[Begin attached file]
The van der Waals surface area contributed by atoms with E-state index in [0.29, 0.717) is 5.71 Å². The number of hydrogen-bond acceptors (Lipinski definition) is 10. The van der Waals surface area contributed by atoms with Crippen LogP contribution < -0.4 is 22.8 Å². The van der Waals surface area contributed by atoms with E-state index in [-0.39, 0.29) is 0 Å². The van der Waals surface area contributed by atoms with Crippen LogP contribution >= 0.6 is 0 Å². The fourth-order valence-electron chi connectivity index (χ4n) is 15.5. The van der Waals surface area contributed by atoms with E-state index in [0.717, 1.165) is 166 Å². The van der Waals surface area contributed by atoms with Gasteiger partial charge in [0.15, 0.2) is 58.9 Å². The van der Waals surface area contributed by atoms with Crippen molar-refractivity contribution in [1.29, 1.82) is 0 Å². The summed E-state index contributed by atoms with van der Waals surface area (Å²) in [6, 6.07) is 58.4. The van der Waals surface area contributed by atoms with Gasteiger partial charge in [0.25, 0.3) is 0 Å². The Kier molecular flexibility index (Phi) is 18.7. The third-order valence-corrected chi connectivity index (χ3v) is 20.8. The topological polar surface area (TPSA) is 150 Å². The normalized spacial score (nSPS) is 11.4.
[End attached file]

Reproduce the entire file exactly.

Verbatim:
The van der Waals surface area contributed by atoms with E-state index in [0.29, 0.717) is 5.71 Å². The number of hydrogen-bond acceptors (Lipinski definition) is 10. The van der Waals surface area contributed by atoms with Crippen LogP contribution < -0.4 is 22.8 Å². The van der Waals surface area contributed by atoms with E-state index in [-0.39, 0.29) is 0 Å². The van der Waals surface area contributed by atoms with Crippen LogP contribution >= 0.6 is 0 Å². The fourth-order valence-electron chi connectivity index (χ4n) is 15.5. The van der Waals surface area contributed by atoms with E-state index in [0.717, 1.165) is 166 Å². The van der Waals surface area contributed by atoms with Gasteiger partial charge in [0.15, 0.2) is 58.9 Å². The van der Waals surface area contributed by atoms with Crippen molar-refractivity contribution in [1.29, 1.82) is 0 Å². The summed E-state index contributed by atoms with van der Waals surface area (Å²) in [6, 6.07) is 58.4. The van der Waals surface area contributed by atoms with Gasteiger partial charge in [0.25, 0.3) is 0 Å². The Kier molecular flexibility index (Phi) is 18.7. The third-order valence-corrected chi connectivity index (χ3v) is 20.8. The topological polar surface area (TPSA) is 150 Å². The normalized spacial score (nSPS) is 11.4.